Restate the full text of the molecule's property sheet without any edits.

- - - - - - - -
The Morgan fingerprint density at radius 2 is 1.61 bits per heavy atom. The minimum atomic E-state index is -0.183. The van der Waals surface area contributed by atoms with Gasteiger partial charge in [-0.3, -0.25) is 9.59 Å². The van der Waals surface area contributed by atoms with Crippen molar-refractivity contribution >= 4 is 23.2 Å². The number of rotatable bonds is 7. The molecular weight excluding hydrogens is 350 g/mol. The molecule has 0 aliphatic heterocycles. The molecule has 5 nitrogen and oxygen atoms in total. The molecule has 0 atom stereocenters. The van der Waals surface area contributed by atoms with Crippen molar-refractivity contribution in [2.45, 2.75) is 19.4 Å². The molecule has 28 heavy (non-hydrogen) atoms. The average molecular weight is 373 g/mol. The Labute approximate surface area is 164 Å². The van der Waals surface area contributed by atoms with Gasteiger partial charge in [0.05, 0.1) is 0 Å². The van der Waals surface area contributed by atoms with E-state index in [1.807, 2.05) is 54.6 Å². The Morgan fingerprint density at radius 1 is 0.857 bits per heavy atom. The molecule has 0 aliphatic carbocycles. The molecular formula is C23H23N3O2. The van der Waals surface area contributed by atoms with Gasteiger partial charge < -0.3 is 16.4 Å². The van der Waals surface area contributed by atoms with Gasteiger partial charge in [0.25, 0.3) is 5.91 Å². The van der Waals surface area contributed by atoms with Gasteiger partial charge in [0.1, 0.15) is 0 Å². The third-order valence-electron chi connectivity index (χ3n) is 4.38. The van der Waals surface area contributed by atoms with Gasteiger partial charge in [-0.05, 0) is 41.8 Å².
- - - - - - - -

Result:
The Morgan fingerprint density at radius 2 is 1.61 bits per heavy atom. The minimum atomic E-state index is -0.183. The van der Waals surface area contributed by atoms with Gasteiger partial charge in [-0.3, -0.25) is 9.59 Å². The van der Waals surface area contributed by atoms with Crippen molar-refractivity contribution >= 4 is 23.2 Å². The number of rotatable bonds is 7. The molecular weight excluding hydrogens is 350 g/mol. The molecule has 0 aliphatic heterocycles. The molecule has 5 nitrogen and oxygen atoms in total. The molecule has 0 atom stereocenters. The van der Waals surface area contributed by atoms with Crippen molar-refractivity contribution in [2.45, 2.75) is 19.4 Å². The molecule has 28 heavy (non-hydrogen) atoms. The average molecular weight is 373 g/mol. The Labute approximate surface area is 164 Å². The van der Waals surface area contributed by atoms with Gasteiger partial charge in [0.05, 0.1) is 0 Å². The van der Waals surface area contributed by atoms with E-state index in [1.807, 2.05) is 54.6 Å². The Morgan fingerprint density at radius 1 is 0.857 bits per heavy atom. The molecule has 0 aliphatic carbocycles. The molecular formula is C23H23N3O2. The van der Waals surface area contributed by atoms with Gasteiger partial charge < -0.3 is 16.4 Å². The van der Waals surface area contributed by atoms with Gasteiger partial charge in [0.25, 0.3) is 5.91 Å². The van der Waals surface area contributed by atoms with Gasteiger partial charge in [0.1, 0.15) is 0 Å². The third-order valence-electron chi connectivity index (χ3n) is 4.38. The van der Waals surface area contributed by atoms with Gasteiger partial charge in [-0.05, 0) is 41.8 Å².